National policies on cycling infrastructure needed to stave off obesity crisis, says WHO

Cycling for transport is cited as a key solution to keeping people fit and healthy, says a major new study in The Lancet.

36 per cent of adults in the UK are insufficiently active, claims the study. Governments must provide and maintain infrastructure that promotes increased walking and cycling for transport, say the study’s authors.

1.4 billion adults around the world have a greater risk of type 2 diabetes, cancer, dementia and cardiovascular disease, because they do too little physical activity, according to data which estimates global physical activity trends over time. The study was undertaken by researchers from the World Health Organization and has just been published in The Lancet Global Health journal.

 “Unlike other major global health risks, levels of insufficient physical activity are not falling worldwide, on average, and over a quarter of all adults are not reaching the recommended levels of physical activity for good health,” warns the study’s lead author, Dr Regina Guthold.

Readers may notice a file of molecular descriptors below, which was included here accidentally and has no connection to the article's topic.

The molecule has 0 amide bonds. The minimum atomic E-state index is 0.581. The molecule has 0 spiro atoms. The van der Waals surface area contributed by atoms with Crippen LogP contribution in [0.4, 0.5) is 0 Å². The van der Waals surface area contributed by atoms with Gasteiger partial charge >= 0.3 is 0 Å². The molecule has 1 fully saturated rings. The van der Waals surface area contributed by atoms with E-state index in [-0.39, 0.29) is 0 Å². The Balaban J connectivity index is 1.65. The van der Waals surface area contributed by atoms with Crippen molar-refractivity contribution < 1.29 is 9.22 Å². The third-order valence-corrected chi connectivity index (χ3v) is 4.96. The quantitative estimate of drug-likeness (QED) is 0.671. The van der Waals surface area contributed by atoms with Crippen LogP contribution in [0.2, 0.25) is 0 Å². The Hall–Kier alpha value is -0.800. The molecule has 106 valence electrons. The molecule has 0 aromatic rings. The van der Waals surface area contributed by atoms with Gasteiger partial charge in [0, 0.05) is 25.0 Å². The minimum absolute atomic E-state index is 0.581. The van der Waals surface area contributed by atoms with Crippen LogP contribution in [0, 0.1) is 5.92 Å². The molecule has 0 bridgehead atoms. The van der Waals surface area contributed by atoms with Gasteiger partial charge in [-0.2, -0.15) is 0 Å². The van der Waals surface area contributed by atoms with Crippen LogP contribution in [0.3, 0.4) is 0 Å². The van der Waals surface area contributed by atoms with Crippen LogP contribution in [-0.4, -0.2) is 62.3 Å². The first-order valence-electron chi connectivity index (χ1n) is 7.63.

The study says “National policy needs to be implemented to encourage non-motorised modes of transportation, such as walking and cycling… …Effective policies include improved provision of cycling and walking infrastructure, improving road safety.”

According to “Worldwide trends in insufficient physical activity from 2001 to 2016: a pooled analysis of 358 population-based surveys with 1·9 million participants” there has been an increase of five per cent in the prevalence of insufficient activity in high-income countries, from 32 per cent in 2001 to 37 per cent in 2016. 

“Almost three-quarters of countries report having a policy or action plan to tackle physical inactivity, few have been implemented to have national impact. Countries will need to improve policy implementation to increase physical activity opportunities and encourage more people to be physically active,” added Dr Fiona Bull, one of the co-authors of the study. 

Dr Randy Rzewnicki, health policy officer at the European Cyclists’ Federation said: “We can save 100,000 lives in Europe each year if every adult adds 15 minutes of walking or cycling."

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